One of the root causes of the “endo” problem is the poor structural character of the economy that has developed in the last four decades. Unlike our neighboring Asian countries which have successfully transitioned into high-value and modern industrial set-up, our economy has been trapped in low-wage, low-skilled, low value-adding economic structure.
While unemployment is going down, underemployment remains high. Most of the jobs available are in the low-wage and low-value-adding services sector, informal economy and low-tech manufacturing. Workers hired in these sectors are simply called by some employers and human resource managers as “replaceable labor”. These are workers who can easily be recruited and can easily be disposed of under various short-term “endo” hiring arrangements. It is doubtful if the proposed security-of-tenure (SOT) legislative remedies can cure or abolish the “endo” problem without a miraculous transformation of the economy.
Now what is the evidence for the foregoing observations?
The World Bank, in its Philippine Economic Updates (April 2018), concluded that the “Philippines has transitioned from an agricultural economy to a (low-end) services economy without developing a manufacturing sector”. Of course, this observation is not new. What is new is that it is coming from the World Bank, one of the authors of the “structural adjustment program” (SAP) of the 1980s-1990s. The SAP program, it will be recalled, was supposed to transform the Philippine economy into a modern industrialized one. This has not happened.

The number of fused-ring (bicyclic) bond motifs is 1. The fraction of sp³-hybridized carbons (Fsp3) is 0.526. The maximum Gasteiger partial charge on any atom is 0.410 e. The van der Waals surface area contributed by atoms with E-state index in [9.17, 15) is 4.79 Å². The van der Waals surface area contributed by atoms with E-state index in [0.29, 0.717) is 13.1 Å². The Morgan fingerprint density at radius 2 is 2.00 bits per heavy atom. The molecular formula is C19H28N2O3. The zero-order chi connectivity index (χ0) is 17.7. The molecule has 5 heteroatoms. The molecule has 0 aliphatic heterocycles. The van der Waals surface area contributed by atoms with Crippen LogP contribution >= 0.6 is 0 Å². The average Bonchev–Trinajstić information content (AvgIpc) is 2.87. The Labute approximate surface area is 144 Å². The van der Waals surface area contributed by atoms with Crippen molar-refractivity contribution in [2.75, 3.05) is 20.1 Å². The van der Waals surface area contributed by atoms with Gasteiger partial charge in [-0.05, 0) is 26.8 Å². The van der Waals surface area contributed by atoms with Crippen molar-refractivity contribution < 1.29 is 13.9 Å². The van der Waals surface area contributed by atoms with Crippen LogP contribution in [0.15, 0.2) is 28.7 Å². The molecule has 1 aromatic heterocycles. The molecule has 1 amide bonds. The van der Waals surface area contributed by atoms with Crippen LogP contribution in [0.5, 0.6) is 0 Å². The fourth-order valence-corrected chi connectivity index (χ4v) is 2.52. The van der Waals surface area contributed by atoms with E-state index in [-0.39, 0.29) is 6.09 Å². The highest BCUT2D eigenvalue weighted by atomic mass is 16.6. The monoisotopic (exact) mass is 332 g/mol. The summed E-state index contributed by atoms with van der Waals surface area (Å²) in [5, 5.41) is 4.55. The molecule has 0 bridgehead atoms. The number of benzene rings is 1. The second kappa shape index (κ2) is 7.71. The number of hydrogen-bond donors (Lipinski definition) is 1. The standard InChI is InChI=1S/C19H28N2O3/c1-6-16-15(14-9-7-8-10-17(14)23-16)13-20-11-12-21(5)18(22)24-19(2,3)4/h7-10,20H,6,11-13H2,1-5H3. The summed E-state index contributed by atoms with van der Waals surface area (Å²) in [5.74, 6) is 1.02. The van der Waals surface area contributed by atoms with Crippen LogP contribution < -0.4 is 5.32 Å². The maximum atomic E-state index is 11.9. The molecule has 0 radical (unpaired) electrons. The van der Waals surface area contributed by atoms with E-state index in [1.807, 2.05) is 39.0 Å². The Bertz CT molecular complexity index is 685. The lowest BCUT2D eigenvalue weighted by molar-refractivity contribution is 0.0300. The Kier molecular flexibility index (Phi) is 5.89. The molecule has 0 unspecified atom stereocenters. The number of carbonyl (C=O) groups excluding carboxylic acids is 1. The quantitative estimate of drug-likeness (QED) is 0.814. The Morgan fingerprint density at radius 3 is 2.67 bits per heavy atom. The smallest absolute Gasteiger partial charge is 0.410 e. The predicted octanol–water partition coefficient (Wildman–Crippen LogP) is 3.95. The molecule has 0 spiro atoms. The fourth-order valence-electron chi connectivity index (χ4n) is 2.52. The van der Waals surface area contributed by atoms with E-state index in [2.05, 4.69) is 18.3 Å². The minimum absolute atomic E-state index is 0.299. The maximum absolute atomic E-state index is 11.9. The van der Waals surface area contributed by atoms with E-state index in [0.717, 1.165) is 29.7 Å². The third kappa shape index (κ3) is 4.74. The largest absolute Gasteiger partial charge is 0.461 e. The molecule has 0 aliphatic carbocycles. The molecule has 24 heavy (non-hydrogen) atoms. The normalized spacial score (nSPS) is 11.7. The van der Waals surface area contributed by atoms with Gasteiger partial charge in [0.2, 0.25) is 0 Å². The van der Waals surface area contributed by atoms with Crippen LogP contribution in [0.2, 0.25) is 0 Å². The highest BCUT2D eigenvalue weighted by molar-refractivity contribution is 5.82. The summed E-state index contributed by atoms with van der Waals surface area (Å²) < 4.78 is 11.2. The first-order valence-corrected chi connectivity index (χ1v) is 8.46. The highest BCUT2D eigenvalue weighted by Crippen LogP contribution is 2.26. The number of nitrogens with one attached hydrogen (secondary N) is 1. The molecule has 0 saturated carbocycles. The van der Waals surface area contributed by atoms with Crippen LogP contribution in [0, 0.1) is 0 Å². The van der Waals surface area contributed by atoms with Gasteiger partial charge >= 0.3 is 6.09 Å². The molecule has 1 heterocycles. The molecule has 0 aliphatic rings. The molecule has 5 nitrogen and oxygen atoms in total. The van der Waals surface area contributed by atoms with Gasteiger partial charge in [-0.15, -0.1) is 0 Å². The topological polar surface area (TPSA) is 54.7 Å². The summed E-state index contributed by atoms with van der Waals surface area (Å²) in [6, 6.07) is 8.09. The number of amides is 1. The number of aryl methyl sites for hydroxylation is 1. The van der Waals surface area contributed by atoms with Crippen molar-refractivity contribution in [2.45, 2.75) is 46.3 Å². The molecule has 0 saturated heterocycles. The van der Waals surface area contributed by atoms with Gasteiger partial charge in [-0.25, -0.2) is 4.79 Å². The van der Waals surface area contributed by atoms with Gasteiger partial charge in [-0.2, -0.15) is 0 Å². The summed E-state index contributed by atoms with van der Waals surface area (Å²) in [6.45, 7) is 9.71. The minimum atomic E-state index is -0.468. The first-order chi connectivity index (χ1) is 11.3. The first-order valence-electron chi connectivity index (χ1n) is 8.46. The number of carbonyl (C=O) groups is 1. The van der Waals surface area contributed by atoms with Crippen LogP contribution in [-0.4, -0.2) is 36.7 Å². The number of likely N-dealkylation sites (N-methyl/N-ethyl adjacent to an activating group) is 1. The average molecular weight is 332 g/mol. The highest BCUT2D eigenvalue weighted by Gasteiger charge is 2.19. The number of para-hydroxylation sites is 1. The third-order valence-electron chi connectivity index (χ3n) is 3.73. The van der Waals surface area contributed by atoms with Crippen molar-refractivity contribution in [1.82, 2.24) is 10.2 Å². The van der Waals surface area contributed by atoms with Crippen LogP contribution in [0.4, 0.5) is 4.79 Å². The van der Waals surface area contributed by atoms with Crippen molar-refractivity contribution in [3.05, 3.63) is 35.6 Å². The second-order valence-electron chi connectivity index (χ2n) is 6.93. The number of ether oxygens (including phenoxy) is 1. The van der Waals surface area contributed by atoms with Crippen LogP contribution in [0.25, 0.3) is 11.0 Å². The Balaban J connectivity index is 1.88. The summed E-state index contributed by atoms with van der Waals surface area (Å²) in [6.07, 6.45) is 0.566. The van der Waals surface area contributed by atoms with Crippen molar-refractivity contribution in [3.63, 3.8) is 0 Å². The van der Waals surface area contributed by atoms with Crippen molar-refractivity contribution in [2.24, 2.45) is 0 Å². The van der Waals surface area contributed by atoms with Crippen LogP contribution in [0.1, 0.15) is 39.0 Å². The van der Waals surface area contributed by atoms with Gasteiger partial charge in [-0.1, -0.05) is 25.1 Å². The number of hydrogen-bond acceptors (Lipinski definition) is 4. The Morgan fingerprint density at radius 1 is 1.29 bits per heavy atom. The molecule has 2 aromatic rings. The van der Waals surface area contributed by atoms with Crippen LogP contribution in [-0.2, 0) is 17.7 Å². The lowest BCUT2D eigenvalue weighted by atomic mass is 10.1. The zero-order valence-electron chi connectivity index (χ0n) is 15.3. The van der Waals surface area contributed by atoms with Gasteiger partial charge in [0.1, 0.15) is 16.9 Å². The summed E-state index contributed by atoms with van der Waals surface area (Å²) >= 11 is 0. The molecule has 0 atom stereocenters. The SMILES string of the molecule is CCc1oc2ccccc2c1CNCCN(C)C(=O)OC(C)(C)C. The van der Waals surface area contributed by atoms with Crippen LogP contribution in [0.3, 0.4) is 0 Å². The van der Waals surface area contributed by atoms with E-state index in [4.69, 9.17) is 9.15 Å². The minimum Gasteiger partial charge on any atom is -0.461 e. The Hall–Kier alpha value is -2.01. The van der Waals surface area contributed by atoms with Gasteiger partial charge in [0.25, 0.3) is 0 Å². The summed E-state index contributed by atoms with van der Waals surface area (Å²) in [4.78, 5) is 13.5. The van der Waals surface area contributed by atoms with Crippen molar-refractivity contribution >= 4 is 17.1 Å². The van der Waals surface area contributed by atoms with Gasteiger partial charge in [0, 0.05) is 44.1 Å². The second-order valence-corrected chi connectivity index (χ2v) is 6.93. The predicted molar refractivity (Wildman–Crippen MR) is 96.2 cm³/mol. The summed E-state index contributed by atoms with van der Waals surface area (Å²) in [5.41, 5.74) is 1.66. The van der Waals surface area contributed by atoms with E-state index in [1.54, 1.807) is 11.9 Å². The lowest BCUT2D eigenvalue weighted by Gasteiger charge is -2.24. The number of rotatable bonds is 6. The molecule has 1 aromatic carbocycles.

But some of the findings of the World Bank, using their own words, are worth citing here.
First, GDP growth and employment increase do not translate into higher incomes for the workers. “Although employment increased by 20 percent between 2006 and 2015 when the country’s GDP increased by about 60 percent, real wages remained stagnant, with only a four percent increase in real terms over the period”, the World Bank wrote. Further, it warned that “the low growth of real wages is likely to have a negative effect on the competitiveness of the country’s economy in the long run, as the most educated Filipinos leave the country for better job opportunities”. The truth is that this talent exodus has been happening and has given rise to the twin problems of talent shortage and “talent poaching” in critical industries such as those reliant on skilled/experienced engineers and ICT programmers.
Second, the “structural change” in employment, from the 1970s to the present, did not follow the East Asian pattern. Instead of surplus agricultural labor moving to labor-intensive manufacturing, “majority of workers in the Philippines who transited out of agriculture were employed in the services sector”. And worse, many of “the unskilled labor that transitioned to non-agriculture employment ended up in low-wage and low-skilled jobs in the informal services sector”. It cited another World Bank report, Philippine Development Report (2013), which concluded that more than three-quarters (3/4) of the services sector are “composed of low-paid and low-skilled jobs in areas such as petty retail trade and public transportation”.